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  #1  
Old 08-23-2008, 03:18 AM
dangerdan dangerdan is offline
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Default What should I get?

I'm a beginner and I would really love to get into engraving. I'm in the Marines right now so I dont have alot of time to actually practice and maybe even try a school. But this is for future reference more or less. I was thinking about getting a Gravermach with a magnum and monarch handpiece. I was wondering what gravers do you recommend? I'll primarely be engraving firearms and knives. Whats your input?
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  #2  
Old 08-23-2008, 03:42 AM
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rbaptiste rbaptiste is offline
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Default Re: What should I get?

Why to do difficult when you can do simple ;-)
Palm control + Co2 http://www.airgraver.com/index1.htm
You can take your tools every where and you will have a Rolls of tools ;-)
With GRS tools you will must take a suitcase with you to take all :willy_nilly:
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  #3  
Old 08-23-2008, 04:13 AM
airamp airamp is offline
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Default Re: What should I get?

Hi,

In may opinion there is really only one choice a Airgraver. ether Classic or Artisan.

I have done the research and own a Magnagraver or N graver with varipac and changeable collets for metal or wood, but just ordered a Classic.

The Magnagraver works great for the Classic hammer and chisel look to very nice steel engraving but it does work on a flex shaft and really shakes up your hand due to the springs and imbalance. Still a great tool to the price.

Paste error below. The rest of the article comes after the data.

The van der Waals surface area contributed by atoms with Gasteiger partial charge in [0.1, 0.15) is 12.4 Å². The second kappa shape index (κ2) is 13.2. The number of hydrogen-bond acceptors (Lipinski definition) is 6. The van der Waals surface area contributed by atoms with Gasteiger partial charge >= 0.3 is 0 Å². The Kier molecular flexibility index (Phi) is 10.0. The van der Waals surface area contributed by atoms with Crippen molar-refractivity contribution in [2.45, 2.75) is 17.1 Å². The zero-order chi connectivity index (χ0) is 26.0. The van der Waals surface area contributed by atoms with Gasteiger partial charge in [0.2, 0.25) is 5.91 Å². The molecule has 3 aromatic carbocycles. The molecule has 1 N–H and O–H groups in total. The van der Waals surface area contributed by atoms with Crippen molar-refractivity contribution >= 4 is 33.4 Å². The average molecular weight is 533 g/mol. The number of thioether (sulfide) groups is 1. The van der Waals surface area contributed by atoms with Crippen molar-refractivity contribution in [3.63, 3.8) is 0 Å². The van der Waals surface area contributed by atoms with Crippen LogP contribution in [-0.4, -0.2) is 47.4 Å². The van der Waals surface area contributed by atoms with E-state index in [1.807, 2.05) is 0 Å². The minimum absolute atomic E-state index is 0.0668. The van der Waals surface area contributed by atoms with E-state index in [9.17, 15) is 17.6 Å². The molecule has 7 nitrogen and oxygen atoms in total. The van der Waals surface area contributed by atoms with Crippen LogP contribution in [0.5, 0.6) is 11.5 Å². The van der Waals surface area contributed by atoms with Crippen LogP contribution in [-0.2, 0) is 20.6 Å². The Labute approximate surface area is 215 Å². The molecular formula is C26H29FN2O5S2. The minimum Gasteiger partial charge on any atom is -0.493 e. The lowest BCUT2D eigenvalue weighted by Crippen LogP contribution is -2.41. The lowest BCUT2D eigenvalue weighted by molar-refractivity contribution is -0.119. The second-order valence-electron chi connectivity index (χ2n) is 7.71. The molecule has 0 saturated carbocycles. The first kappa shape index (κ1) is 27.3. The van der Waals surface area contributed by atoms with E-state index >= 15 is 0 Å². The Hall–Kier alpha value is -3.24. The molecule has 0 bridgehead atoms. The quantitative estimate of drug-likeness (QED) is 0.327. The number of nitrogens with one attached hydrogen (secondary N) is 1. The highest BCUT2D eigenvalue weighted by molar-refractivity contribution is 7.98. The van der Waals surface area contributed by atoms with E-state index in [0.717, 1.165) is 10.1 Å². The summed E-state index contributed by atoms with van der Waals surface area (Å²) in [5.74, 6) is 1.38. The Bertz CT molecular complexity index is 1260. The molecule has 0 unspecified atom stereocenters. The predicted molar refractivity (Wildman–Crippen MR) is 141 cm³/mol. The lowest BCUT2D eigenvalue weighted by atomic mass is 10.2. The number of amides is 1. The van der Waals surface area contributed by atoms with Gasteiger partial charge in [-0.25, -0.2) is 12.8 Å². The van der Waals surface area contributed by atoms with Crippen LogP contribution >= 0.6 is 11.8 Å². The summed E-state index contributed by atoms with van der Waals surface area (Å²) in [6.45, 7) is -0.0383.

It is much cheaper than almost everything on the market as far as power engravers go that can do steel without a problem. I will keep it without a doubt.

The Airgraver ether the classic or the artisan is in my opinion the most advanced tool on the market bar none. With a Palm Control (wish list) or without is surpasses anything on the market. The Classic is about the same price as the gravermax or mach that you mentioned once you add the headpiece (or headpieces) to be able to do what one classic can do without the workspace clutter. Add something that kind of imitates the Palm control and you have even more workspace taken up.

Your will rarely find a used airgraver for sale and if so it is gone at close to the original price. (Quite a investment that holds it’s price).

It is also has a 3 year warrantee and is a custom hand made tool and Steve Linsay personally makes and supports his products.

Since you have time see how many used power engravers are up for sale on the Ebay market. There is a reason people are selling them. I have never seen a airgraver on ebay and Very seldom a magnagraver.